by Beth Hammarlund
It’s easy to forget that Joynoëlle, the bridal and ready-to-wear line helmed by Joy Teiken, has been in production since 2003. On the one hand, that’s thirteen years of collections, a major success for any designer, especially one located in the Twin Cities. On the other hand, Joynoëlle is such an established brand and consistent leader in the fashion community that I find myself thinking, thirteen years? That’s it? I’ve grown so accustomed to the line’s presence that I’ve started to think of Teiken as some timeless and ageless creature, an elvin fairy godmother who’s been making wishes come true for centuries. And though the temporal logistics of that theory might be suspect, the rest of it isn’t too much of a stretch. Teiken is more than a little spritely, and she’s made a profession of transforming fantasy into reality.
The designer showed her Fall 2016 RTW collection “A Study in Color,” at the historic Minikahda Club. With its glamorous interiors and grand view of Lake Calhoun and the Minneapolis skyline, it was the perfect setting for the lavish presentation. The event doubled as a benefit for Kill Kancer, and host Dessa praised the organization, celebrated Joynoëlle, and injected a bit of humor into the proceedings.
The collection was inspired by the childhood joy of opening a fresh box of crayons. Teiken favors muted palettes, and while the creams and dusty roses were still present, she also dabbled in scarlet, olive, aubergine, and varying shades of blue. The looks were shown in two segments. First, we were treated to cocktail dresses and separates in her chosen rainbow. In the second section, we were presented with ball gown versions in matching hues. Teiken is best known for her bridal designs, and several of her evening gowns would make jaw-dropping wedding dresses. And for brides craving a costume change, one could easily switch to the coordinating cocktail dress for the reception.
The collection had more Old Hollywood moments than I’ve seen from Teiken in the past, but her signature techniques were on display as well, including raw edges, lush layers, and a bold combination of textures. There were plenty of extravagant details that elevated their looks. Berry clusters of beads adorned a violet waistband. An oversized diaphanous bow was both sophisticated and girly. The luxe pieces were up to Teiken’s usual standards, but I was a little disappointed that we didn’t see a larger range of color. When I imagine opening a box of crayons, I picture an assault of brights. Though she certainly strayed outside of her typical color scheme, I would love to see what she could accomplish with canary yellow, carnation pink or juicy tangerine.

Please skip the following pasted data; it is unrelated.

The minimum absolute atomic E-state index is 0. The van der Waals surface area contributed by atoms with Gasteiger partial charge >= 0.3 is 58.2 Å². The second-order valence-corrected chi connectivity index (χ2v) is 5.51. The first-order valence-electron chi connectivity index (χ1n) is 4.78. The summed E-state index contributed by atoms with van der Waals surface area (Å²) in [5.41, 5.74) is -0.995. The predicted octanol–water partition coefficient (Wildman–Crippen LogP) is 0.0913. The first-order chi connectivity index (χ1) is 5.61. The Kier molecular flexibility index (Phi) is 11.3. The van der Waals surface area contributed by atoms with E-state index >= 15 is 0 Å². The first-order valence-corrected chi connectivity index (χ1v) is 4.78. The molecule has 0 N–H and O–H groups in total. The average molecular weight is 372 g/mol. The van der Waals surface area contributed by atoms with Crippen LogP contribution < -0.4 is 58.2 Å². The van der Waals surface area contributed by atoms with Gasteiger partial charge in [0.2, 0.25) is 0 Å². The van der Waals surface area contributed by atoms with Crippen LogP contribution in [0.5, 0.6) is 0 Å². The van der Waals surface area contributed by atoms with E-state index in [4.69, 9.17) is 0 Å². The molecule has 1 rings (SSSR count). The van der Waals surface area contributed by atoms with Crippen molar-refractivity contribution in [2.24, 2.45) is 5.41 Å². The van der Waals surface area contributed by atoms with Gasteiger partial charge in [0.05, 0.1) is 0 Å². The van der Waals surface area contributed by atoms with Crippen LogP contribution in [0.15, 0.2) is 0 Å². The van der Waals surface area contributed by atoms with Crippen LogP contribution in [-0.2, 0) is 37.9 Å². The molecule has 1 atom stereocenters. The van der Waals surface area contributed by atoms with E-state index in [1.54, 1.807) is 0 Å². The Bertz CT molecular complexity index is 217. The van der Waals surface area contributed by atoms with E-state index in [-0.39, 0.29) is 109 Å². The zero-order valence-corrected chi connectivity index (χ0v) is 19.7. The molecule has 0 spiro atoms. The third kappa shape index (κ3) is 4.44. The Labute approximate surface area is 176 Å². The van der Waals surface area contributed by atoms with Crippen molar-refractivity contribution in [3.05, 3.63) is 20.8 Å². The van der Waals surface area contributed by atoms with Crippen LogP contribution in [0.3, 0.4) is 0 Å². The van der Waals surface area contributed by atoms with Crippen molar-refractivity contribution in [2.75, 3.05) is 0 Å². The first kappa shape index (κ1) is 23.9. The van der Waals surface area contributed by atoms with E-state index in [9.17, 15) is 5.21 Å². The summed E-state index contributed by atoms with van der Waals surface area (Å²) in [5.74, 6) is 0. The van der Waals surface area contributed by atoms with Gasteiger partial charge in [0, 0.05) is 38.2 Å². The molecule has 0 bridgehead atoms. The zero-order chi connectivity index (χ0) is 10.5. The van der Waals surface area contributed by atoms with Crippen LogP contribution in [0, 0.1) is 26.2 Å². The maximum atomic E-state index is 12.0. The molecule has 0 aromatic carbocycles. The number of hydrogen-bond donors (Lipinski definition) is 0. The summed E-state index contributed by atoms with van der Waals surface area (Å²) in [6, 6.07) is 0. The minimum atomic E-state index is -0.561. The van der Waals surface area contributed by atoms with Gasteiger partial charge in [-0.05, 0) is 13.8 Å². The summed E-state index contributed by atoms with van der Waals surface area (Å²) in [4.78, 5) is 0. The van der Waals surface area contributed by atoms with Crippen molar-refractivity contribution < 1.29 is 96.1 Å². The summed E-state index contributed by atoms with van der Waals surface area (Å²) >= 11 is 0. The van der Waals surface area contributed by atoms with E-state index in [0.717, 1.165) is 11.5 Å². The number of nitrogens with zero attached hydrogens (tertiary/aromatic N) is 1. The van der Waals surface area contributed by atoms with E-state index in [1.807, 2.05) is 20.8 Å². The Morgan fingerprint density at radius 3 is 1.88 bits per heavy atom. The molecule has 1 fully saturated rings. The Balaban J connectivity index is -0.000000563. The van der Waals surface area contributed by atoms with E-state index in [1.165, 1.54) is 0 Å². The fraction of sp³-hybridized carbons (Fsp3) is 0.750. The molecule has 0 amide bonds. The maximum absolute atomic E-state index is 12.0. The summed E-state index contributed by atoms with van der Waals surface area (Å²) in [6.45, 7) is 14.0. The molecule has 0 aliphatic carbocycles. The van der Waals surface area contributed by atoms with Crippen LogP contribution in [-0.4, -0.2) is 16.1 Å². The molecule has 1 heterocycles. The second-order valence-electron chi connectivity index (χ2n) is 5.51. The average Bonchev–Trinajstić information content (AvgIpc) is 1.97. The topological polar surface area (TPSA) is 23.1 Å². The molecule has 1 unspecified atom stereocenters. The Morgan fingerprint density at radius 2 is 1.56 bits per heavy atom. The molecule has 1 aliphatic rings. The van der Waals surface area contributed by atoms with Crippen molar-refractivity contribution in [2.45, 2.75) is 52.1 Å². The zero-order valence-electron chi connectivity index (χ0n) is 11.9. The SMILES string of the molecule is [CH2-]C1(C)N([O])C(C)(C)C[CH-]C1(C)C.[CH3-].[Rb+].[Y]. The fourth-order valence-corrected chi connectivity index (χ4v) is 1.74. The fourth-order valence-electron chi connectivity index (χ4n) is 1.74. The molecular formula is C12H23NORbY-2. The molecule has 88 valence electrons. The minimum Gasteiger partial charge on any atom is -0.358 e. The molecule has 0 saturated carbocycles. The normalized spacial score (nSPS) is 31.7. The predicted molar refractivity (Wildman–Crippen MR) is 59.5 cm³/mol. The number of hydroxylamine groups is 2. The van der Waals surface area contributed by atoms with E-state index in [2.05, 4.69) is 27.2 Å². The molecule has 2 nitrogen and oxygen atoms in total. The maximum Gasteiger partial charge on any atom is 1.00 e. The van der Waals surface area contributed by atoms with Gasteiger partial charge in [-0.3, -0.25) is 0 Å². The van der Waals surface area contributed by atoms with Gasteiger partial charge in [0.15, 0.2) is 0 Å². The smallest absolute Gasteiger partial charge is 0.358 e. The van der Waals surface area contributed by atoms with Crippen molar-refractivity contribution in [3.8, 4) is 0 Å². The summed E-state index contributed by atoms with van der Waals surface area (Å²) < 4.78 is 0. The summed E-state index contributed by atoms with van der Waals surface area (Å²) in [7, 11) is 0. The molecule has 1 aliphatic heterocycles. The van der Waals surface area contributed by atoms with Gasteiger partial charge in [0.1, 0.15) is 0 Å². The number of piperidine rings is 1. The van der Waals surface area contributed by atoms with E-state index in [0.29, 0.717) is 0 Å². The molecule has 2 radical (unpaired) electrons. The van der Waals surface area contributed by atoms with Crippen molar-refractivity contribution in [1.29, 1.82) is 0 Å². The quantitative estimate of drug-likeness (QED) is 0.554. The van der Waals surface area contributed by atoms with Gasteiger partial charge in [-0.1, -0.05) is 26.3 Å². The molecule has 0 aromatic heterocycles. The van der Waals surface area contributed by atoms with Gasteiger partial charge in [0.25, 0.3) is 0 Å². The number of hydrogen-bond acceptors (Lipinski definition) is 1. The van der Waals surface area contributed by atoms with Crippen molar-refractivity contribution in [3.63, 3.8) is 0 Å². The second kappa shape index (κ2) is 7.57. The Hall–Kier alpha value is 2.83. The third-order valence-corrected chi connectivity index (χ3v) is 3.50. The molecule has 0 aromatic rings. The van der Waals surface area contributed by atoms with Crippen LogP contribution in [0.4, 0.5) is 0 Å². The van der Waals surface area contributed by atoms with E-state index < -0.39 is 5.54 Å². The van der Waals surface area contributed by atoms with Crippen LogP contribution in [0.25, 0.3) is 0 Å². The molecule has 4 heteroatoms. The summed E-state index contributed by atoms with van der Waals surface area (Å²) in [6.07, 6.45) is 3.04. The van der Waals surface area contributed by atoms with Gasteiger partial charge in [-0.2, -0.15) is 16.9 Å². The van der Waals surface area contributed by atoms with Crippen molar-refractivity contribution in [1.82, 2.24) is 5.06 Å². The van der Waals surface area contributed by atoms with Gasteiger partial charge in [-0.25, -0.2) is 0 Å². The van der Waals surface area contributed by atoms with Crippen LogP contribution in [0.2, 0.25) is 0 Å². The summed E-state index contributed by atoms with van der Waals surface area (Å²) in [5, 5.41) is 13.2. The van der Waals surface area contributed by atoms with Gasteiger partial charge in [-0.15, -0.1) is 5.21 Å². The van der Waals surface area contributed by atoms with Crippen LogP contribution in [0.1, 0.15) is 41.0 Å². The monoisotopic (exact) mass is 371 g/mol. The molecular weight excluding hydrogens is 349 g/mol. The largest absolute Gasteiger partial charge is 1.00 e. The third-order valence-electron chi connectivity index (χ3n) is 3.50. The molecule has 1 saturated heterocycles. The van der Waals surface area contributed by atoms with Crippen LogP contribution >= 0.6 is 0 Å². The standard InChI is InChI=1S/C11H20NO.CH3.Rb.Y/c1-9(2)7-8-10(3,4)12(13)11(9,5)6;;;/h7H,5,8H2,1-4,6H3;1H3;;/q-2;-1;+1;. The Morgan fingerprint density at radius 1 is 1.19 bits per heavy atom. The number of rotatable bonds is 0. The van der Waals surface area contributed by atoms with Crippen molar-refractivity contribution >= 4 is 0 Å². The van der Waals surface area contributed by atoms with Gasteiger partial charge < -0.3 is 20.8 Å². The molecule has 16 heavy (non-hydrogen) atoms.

Acting as an intermission between the two halves of her collection, Teiken staged a fashion show for young designers, including her seven year-old son. This is becoming something of a tradition for the designer, who is committed to teaching young people and encouraging them to find their creative voices. For those following the trends being embraced by the next wave of fashion designers, think bronze tailored suiting (worn with cowboy boots, if possible), orange tie-dye street wear, fun fur, appliqués and capes. More is more! The final look, a white sparkling dress worn with a wrist corsage, was proto-Dior and confirmed my long-held suspicion that wrist corsages are due for a comeback.
photos courtesy of FWMN